Prof. Dr.M Hafiz Rafique
Satellite are man-made bodies which revolve around the earth or any other planet. A natural satellite is called moon and our planet earth has only one moon.The first man-made satellite, the Sputnik I, was sent into space by Soviet Union in 1957. Artificial satellites are blasted into space using rockets and space vehicles and they revolve around the earth indifferent internationally defined orbits. A rocket is a kind of spacecraft or missile that obtains thrust from a rocket engine to move forward at a very high speed by expelling its exhaust in the backward direction obeying Newton’s third law of motion.Satellites are fitted with many computer-controlled systems. Satellites are launched in space for many useful purposes so they are of different types and sizes. For example, weather satellites, communication satellites, research satellites, navigation satellites, military satellites etc. They rotate around the earth in different orbits with different speeds depending upon the purpose for which they are launched. Satellites can be dived into different classes such as geostationary orbit satellites, low earth orbit satellites and polar orbit satellites etc. According to a report, more than 70 satellites are launched in space every year in various orbits for useful purposes. They are disposed of when they are no longer needed or they complete their life. Satellites are never designed to be brought back down to the earth. These disposed of satellites are called space junk or space debris. There is a high risk of collisions between the functioning satellites due to this space junk and it is an alarming factor for the scientists to clear this mess from the upper space. If we stop launching satellites from now on, even then it can take a lot of time to free space from this junk. Space junk is increasing every year and as a result the risk of the collisions for functioning satellite is increasing as well. Apart from the abandoned satellites, there are also many other small metal objects in space that are revolving around the earth and are a part of the space debris. European Space Agency (ESA) claims that about 22,000 lumps of metals having size bigger than that of a coffee mug are wandering in space and over 170 million metal pieces of size 1cm are also flying in space. Although the research is in its early stage, scientists are working hard to clear this space rubbish and want to make space litter-free. There are some ideas under consideration to get rid of this space junk. Lasers can be used to destroy these metal pieces as well as harpoons or nets can be used to catch the pieces of junk to make space rubbish-free.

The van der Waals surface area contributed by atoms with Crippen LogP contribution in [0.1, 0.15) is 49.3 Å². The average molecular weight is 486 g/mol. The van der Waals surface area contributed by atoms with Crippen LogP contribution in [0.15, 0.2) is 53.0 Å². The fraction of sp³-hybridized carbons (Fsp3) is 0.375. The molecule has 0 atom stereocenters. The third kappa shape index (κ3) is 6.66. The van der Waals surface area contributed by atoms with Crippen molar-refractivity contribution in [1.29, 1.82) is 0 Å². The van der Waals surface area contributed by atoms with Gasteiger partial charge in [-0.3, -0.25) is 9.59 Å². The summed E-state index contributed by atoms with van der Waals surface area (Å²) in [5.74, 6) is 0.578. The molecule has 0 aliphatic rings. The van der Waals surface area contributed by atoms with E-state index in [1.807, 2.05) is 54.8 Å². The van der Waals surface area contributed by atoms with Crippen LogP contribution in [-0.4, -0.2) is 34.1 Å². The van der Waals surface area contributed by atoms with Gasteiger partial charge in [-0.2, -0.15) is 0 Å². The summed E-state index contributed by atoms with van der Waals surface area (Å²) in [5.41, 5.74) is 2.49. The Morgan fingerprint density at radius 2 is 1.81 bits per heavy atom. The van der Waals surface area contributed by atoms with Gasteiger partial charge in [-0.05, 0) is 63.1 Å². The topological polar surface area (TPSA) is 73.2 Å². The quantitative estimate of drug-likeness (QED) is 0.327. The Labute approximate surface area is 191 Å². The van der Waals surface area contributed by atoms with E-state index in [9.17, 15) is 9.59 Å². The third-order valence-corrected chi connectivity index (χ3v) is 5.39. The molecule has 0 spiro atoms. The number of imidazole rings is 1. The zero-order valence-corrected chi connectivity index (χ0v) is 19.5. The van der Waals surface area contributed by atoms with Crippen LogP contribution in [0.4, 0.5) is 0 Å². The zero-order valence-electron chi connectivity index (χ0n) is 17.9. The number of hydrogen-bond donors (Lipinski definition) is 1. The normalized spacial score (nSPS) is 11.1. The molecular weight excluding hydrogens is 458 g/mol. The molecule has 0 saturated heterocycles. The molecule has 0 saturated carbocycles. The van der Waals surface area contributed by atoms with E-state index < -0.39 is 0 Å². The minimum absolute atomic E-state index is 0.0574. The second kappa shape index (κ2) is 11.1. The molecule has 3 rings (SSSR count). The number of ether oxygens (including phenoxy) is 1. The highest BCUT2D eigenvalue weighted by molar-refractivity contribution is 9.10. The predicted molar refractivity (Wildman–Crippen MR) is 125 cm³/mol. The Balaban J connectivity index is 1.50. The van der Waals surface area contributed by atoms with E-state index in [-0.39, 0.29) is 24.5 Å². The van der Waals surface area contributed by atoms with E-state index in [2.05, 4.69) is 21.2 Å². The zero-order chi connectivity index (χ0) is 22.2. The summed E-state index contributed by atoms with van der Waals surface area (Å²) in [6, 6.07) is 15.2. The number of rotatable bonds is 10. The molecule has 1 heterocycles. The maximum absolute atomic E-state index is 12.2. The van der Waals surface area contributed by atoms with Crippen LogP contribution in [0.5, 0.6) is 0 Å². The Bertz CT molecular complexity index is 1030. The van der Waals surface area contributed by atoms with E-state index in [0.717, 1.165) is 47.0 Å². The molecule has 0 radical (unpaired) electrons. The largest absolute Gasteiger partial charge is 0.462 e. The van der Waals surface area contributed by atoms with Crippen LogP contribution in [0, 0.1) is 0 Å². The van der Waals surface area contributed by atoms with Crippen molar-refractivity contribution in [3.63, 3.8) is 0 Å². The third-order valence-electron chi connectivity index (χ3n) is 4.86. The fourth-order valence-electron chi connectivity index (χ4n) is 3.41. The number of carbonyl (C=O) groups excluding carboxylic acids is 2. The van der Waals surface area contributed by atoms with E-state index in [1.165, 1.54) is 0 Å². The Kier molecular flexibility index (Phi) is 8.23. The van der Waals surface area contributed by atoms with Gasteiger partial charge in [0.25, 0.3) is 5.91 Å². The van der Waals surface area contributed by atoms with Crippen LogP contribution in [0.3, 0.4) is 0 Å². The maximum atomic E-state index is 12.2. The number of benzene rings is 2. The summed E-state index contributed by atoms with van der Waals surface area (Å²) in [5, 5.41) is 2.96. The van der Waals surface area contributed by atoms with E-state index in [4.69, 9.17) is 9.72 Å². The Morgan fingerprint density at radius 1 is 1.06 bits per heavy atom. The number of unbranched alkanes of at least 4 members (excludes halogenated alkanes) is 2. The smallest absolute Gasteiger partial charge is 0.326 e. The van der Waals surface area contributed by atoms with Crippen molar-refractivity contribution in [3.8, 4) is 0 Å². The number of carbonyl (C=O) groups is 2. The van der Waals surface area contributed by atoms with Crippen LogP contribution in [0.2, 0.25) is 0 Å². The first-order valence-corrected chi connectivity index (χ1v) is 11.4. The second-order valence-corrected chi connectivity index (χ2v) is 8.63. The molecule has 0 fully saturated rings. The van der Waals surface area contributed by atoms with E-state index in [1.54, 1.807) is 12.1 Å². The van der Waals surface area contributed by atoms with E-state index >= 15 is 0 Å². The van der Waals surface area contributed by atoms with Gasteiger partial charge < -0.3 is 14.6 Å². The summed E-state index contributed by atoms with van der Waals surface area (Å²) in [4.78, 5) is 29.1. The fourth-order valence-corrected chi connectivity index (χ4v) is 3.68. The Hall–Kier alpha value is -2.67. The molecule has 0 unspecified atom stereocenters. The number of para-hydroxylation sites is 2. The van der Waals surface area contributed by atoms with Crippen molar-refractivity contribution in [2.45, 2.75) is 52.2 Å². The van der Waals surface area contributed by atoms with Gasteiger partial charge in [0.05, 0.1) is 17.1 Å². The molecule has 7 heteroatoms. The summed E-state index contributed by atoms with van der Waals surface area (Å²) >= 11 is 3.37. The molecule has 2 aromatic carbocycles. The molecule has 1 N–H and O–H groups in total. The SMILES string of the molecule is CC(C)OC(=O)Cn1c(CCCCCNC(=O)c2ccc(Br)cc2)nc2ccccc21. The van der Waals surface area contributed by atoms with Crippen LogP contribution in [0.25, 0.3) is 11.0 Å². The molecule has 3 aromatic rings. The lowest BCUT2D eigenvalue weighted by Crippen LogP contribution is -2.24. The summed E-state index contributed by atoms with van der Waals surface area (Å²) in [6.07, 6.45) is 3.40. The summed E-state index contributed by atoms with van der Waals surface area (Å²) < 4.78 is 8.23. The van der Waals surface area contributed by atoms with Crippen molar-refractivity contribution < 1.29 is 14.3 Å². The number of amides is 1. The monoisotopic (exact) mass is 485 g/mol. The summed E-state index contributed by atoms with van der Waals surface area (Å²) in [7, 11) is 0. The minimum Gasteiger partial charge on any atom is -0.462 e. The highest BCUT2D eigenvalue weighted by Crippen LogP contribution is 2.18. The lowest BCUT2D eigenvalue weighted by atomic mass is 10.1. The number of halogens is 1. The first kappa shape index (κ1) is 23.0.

(The writer is Punjab University Physics Department Chairman and Member Syndicate on Associate Professor’s seat. He can be reached at: firstname.lastname@example.org)